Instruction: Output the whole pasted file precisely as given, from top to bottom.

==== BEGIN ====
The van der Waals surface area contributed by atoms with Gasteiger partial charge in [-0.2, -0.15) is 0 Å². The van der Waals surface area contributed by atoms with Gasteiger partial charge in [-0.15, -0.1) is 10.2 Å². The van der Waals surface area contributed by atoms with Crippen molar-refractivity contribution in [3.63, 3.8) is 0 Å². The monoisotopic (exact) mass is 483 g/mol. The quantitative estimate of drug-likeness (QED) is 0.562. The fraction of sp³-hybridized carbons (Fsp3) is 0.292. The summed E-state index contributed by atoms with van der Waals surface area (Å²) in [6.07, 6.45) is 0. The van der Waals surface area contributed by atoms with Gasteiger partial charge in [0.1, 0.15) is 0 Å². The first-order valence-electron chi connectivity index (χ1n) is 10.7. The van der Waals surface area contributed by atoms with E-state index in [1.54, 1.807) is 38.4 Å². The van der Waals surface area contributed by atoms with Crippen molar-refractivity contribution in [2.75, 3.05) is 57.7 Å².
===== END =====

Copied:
The van der Waals surface area contributed by atoms with Gasteiger partial charge in [-0.2, -0.15) is 0 Å². The van der Waals surface area contributed by atoms with Gasteiger partial charge in [-0.15, -0.1) is 10.2 Å². The van der Waals surface area contributed by atoms with Crippen molar-refractivity contribution in [3.63, 3.8) is 0 Å². The monoisotopic (exact) mass is 483 g/mol. The quantitative estimate of drug-likeness (QED) is 0.562. The fraction of sp³-hybridized carbons (Fsp3) is 0.292. The summed E-state index contributed by atoms with van der Waals surface area (Å²) in [6.07, 6.45) is 0. The van der Waals surface area contributed by atoms with Gasteiger partial charge in [0.1, 0.15) is 0 Å². The first-order valence-electron chi connectivity index (χ1n) is 10.7. The van der Waals surface area contributed by atoms with E-state index in [1.54, 1.807) is 38.4 Å². The van der Waals surface area contributed by atoms with Crippen molar-refractivity contribution in [2.75, 3.05) is 57.7 Å².